Multi-dimensional Poverty Index

Bihar, with its dismal scores across key development indicators such as nutrition, child and adolescent mortality, maternal health, years of schooling, sanitation and electricity, has topped the list of states with the largest share of population who are poor, according to think tank Niti Aayog’s report, which has identified 25.01% of the country’s population as “multi-dimensionally poor”.

More than 50% of Bihar’s population has been classified as poor under the national Multi-dimensional Poverty Index, followed by Jharkhand (42.2%), Uttar Pradesh (37.8%), Madhya Pradesh (36.7%) and Meghalaya (32.7%). Kerala has the least number of poor with only 0.7% of its population classified as such. Among the Union territories, 27.4% of Dadra and Nagar Haveli’s population is poor, according to the MPI parameters.

“The headcount ratio answers the question: ‘How many are poor?’ India’s national MPI identifies 25.01% of the population as multi-dimensionally poor,” the report. The headcount ratio measures the multi-dimensionally poor in the total population.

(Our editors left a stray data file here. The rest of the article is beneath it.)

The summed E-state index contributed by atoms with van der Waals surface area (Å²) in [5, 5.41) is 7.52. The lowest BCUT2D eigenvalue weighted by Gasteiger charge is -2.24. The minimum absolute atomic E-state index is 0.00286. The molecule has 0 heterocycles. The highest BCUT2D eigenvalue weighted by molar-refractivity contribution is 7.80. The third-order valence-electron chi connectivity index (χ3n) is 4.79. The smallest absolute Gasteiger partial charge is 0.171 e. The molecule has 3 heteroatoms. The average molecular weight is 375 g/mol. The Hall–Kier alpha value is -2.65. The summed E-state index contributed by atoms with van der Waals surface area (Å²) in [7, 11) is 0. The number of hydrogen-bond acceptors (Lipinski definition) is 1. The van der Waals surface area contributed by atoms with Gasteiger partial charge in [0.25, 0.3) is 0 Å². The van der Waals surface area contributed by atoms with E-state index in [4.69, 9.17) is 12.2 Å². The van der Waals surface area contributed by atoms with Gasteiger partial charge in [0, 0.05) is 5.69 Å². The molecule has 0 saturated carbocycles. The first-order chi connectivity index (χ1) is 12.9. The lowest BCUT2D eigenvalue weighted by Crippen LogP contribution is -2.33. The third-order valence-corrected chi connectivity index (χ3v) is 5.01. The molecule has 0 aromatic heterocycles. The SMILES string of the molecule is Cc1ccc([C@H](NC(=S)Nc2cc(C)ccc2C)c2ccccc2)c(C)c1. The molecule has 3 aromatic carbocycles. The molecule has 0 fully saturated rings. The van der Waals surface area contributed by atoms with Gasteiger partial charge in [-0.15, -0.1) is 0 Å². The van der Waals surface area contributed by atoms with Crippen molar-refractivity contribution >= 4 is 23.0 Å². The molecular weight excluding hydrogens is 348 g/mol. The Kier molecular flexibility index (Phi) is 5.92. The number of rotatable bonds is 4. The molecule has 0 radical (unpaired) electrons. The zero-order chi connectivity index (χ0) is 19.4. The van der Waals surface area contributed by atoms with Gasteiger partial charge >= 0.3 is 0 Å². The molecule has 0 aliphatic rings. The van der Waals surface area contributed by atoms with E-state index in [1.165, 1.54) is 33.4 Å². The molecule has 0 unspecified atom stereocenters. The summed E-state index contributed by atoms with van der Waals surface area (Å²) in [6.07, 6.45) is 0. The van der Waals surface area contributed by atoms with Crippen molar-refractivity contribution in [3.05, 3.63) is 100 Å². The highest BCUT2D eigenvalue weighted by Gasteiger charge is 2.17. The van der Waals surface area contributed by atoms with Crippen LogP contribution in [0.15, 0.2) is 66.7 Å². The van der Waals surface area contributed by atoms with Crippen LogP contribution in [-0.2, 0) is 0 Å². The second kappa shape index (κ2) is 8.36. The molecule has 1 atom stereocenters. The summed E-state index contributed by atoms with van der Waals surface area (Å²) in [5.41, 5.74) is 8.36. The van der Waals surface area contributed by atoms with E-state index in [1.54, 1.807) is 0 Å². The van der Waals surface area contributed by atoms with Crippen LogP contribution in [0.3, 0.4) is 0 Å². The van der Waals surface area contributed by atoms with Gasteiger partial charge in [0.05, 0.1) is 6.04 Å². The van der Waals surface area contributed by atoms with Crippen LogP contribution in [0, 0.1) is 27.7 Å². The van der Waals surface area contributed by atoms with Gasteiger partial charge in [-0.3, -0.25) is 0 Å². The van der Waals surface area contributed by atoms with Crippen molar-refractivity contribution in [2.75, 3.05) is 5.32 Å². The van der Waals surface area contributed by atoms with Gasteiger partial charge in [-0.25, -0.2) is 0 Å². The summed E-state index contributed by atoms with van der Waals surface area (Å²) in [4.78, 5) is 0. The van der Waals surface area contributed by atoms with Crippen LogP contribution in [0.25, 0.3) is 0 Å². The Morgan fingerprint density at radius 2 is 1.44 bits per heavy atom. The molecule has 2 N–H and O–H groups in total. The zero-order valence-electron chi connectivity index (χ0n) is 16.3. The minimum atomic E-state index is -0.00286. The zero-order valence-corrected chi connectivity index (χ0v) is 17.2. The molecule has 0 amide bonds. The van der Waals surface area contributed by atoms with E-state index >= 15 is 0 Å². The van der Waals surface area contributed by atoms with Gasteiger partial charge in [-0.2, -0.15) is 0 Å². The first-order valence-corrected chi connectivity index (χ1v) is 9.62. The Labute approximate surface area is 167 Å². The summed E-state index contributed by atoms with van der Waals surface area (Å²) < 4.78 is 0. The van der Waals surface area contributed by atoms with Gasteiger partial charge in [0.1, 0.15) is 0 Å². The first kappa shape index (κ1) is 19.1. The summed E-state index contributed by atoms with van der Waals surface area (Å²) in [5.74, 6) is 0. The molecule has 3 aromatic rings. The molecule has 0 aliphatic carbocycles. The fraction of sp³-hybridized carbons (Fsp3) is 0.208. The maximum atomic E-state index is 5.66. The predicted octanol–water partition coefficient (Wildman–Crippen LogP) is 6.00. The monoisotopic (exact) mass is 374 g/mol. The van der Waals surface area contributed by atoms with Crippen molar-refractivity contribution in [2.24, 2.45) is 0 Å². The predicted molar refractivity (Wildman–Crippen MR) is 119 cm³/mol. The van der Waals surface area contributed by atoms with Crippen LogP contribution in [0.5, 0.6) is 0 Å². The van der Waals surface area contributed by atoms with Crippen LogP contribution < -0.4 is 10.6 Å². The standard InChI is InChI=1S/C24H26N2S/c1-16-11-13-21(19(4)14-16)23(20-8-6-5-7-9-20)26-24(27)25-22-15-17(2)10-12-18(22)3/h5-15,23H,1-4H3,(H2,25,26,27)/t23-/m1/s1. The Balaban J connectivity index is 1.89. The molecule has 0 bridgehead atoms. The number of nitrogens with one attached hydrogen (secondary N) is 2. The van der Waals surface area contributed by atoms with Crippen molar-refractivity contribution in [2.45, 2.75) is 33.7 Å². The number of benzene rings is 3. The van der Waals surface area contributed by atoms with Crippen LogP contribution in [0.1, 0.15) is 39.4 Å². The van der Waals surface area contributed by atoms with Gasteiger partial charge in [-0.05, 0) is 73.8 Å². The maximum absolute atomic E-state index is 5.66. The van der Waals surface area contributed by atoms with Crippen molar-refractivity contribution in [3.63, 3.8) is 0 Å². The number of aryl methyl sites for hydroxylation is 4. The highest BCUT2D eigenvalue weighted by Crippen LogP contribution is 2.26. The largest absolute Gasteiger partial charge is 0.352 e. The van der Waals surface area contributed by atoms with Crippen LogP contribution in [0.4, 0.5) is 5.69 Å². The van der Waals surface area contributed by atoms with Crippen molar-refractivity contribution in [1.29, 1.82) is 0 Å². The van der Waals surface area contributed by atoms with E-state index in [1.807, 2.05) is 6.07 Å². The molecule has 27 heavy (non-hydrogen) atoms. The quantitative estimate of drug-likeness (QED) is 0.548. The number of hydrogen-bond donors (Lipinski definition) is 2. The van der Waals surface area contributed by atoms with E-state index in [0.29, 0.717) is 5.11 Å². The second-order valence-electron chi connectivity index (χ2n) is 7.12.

The data showed 51.9% of the population in Bihar is deprived of nutrition, followed by Jharkhand (47.8%), MP (45.5%) and Uttar Pradesh (44.5%). Sikkim has the lowest percentage of population deprived of nutrition at 13.3%.

According to the report, a household is considered deprived if any child between the ages of 0 to 59 months, or woman between the ages of 15 to 49 years or man between the ages of 15 to 54 years — for whom nutritional information is available — is found to be undernourished.

The national MPI baseline report based on the National Family Health Survey-4 (2015-16) has been developed by Niti Aayog in consultation with 12 ministries and in partnership with state governments and the index publishing agencies — Oxford University’s Oxford Poverty and Human Development Initiative and United Nations Development Programme.

Uttar Pradesh is on top of the list with a population of nearly 5% categorised as deprived under child and adolescent mortality, followed by Bihar (4.6%), Madhya Pradesh (3.6%), Chattisgrah ( 3.3%) and Jharkhand (3.3%). Under maternal health, Bihar tops the chart with 45.6% categorised as deprived, followed by UP (35.5%), Jharkhand (33.1%) and Nagaland (33.1%).

Among UTs, Delhi has a share of 15.2% of the population categorised as deprived under maternal health. A household is deprived if any woman in the family, who has given birth in the five years preceding the survey, has not received at least four ante-natal care visits for the most recent birth, or has not received aid rom medical personnel during the most recent childbirth.

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